This is the twelfth installment of the 2013 edition of My Farm Roots, Harvest Public Media’s series chronicling Americans’ connection to the land.
One sign that you have strong farm roots is when your rural road is named for your family.
I met Steve Quandt on Quandt Road, north of Grand Island, Neb., on the farm that used to belong to his grandfather. It’s the place he remembers spending days as a kid, from morning to night, helping milk cows, work the fields and repair machinery.
He followed in his father’s and grandfather’s footsteps, building his own farming operation. But that path was suddenly interrupted nearly six years ago.
It started with a splitting headache. Quandt went to see his doctor in Grand Island, who initially sent him home. The next day it was worse. When Quandt returned to the hospital he was admitted immediately. He fell unconscious - for 8 weeks.
“I woke up in Omaha and the first thing I thought of was I wasn’t done chopping silage,” Quandt said.
Quandt woke up on a respirator with no feeling or body control from the neck down. He had suffered an attack of Guillain-Barre, a disorder in which the immune system turns against the nervous system. The effects can vary. In Quandt’s case it was devastating.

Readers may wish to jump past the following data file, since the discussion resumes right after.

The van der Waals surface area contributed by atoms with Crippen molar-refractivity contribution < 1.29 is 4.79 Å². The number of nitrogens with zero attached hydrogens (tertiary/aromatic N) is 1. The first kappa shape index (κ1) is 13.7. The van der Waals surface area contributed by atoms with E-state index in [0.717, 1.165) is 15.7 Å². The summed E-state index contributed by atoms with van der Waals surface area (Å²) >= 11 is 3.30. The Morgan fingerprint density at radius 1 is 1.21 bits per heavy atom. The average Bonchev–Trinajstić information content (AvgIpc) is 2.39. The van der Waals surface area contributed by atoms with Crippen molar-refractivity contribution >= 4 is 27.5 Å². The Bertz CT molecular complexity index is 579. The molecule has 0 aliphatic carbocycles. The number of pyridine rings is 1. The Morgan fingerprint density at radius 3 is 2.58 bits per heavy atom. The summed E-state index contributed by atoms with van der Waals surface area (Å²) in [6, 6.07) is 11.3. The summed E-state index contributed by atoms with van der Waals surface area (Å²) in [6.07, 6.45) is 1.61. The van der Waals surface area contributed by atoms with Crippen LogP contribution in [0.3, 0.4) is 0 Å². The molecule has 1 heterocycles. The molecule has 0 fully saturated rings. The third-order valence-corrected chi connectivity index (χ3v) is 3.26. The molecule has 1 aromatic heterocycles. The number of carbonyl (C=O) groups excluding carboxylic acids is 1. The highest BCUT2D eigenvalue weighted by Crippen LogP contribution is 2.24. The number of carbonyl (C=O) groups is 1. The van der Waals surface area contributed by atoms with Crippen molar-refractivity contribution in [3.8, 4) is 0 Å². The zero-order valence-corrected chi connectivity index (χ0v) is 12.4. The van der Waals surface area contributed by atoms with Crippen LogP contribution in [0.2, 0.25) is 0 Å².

“At first you have no feeling or nothing in your body,” he said. “No touch. Didn’t know where anything was.”
No one knew what Quandt would be able to do. But when he began to regain feeling in his limbs through physical therapy, there was only one thing he wanted to do,
“I just always have liked to farm,” he said. “You get out there and you’re by yourself and you do what you want to do. It’s good therapy.”
Nebraska Agrability, part of a national program that helps farmers overcome disabilities to stay on the land, helped Quandt acquire a truck fitted with a lift to give him access to his tractors and semi-trucks. When Agrability delivered the truck to his house, Quandt greeted them wearing a John Deere green t-shirt that said “Born to Farm.”
And that’s the impression you get talking to Steve Quandt. Despite his disability and the struggle to regain his strength, he just doesn’t seem to have considered that he could do something other than farm.
The reality remains that Quandt can’t do as much as he used to. He’s currently farming around 100 acres of land, rather than the 700 he farmed before Guillain-Barre. But he’s still getting stronger and he still wakes up at 6 in the morning, ready to work.
“I like the work out here,” he said. “To me, it’s almost like a vacation getting out in the tractor and going.”